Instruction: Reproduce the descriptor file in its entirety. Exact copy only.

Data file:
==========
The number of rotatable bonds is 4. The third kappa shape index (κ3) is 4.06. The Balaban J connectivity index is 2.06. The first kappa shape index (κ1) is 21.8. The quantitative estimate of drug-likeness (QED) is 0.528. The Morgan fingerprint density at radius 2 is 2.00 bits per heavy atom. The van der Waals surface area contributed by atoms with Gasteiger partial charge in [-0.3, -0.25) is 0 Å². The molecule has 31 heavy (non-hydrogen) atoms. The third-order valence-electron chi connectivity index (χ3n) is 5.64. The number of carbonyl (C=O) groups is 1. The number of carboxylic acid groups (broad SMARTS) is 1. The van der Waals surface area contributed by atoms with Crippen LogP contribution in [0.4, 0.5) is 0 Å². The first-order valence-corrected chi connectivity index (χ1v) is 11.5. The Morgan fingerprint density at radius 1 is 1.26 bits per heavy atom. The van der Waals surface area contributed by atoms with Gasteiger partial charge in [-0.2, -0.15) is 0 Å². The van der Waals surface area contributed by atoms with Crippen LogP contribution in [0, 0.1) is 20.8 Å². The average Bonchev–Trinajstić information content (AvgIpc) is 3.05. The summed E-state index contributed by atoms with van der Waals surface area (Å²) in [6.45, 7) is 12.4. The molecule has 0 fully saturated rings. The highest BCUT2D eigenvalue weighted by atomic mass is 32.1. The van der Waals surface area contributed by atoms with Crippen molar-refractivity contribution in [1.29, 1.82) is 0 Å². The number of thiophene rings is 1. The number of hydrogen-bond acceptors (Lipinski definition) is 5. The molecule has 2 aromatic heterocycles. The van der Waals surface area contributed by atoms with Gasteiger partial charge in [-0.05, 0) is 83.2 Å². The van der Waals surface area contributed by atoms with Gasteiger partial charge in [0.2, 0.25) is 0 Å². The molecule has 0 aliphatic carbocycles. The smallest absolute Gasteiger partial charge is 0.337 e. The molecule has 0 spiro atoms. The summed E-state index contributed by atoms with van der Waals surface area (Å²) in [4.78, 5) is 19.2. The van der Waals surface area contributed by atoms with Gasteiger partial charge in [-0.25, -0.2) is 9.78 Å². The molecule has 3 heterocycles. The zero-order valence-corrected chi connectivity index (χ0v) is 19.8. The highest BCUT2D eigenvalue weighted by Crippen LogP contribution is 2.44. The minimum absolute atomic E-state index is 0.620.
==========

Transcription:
The number of rotatable bonds is 4. The third kappa shape index (κ3) is 4.06. The Balaban J connectivity index is 2.06. The first kappa shape index (κ1) is 21.8. The quantitative estimate of drug-likeness (QED) is 0.528. The Morgan fingerprint density at radius 2 is 2.00 bits per heavy atom. The van der Waals surface area contributed by atoms with Gasteiger partial charge in [-0.3, -0.25) is 0 Å². The molecule has 31 heavy (non-hydrogen) atoms. The third-order valence-electron chi connectivity index (χ3n) is 5.64. The number of carbonyl (C=O) groups is 1. The number of carboxylic acid groups (broad SMARTS) is 1. The van der Waals surface area contributed by atoms with Crippen LogP contribution in [0.4, 0.5) is 0 Å². The first-order valence-corrected chi connectivity index (χ1v) is 11.5. The Morgan fingerprint density at radius 1 is 1.26 bits per heavy atom. The van der Waals surface area contributed by atoms with Gasteiger partial charge in [-0.2, -0.15) is 0 Å². The van der Waals surface area contributed by atoms with Crippen LogP contribution in [0, 0.1) is 20.8 Å². The average Bonchev–Trinajstić information content (AvgIpc) is 3.05. The summed E-state index contributed by atoms with van der Waals surface area (Å²) in [6.45, 7) is 12.4. The molecule has 0 fully saturated rings. The highest BCUT2D eigenvalue weighted by atomic mass is 32.1. The van der Waals surface area contributed by atoms with Crippen molar-refractivity contribution in [1.29, 1.82) is 0 Å². The number of thiophene rings is 1. The number of hydrogen-bond acceptors (Lipinski definition) is 5. The molecule has 2 aromatic heterocycles. The van der Waals surface area contributed by atoms with Gasteiger partial charge in [-0.05, 0) is 83.2 Å². The van der Waals surface area contributed by atoms with Gasteiger partial charge in [0.2, 0.25) is 0 Å². The molecule has 0 aliphatic carbocycles. The smallest absolute Gasteiger partial charge is 0.337 e. The molecule has 0 spiro atoms. The summed E-state index contributed by atoms with van der Waals surface area (Å²) in [4.78, 5) is 19.2. The van der Waals surface area contributed by atoms with Gasteiger partial charge in [-0.25, -0.2) is 9.78 Å². The molecule has 3 heterocycles. The zero-order valence-corrected chi connectivity index (χ0v) is 19.8. The highest BCUT2D eigenvalue weighted by Crippen LogP contribution is 2.44. The minimum absolute atomic E-state index is 0.620.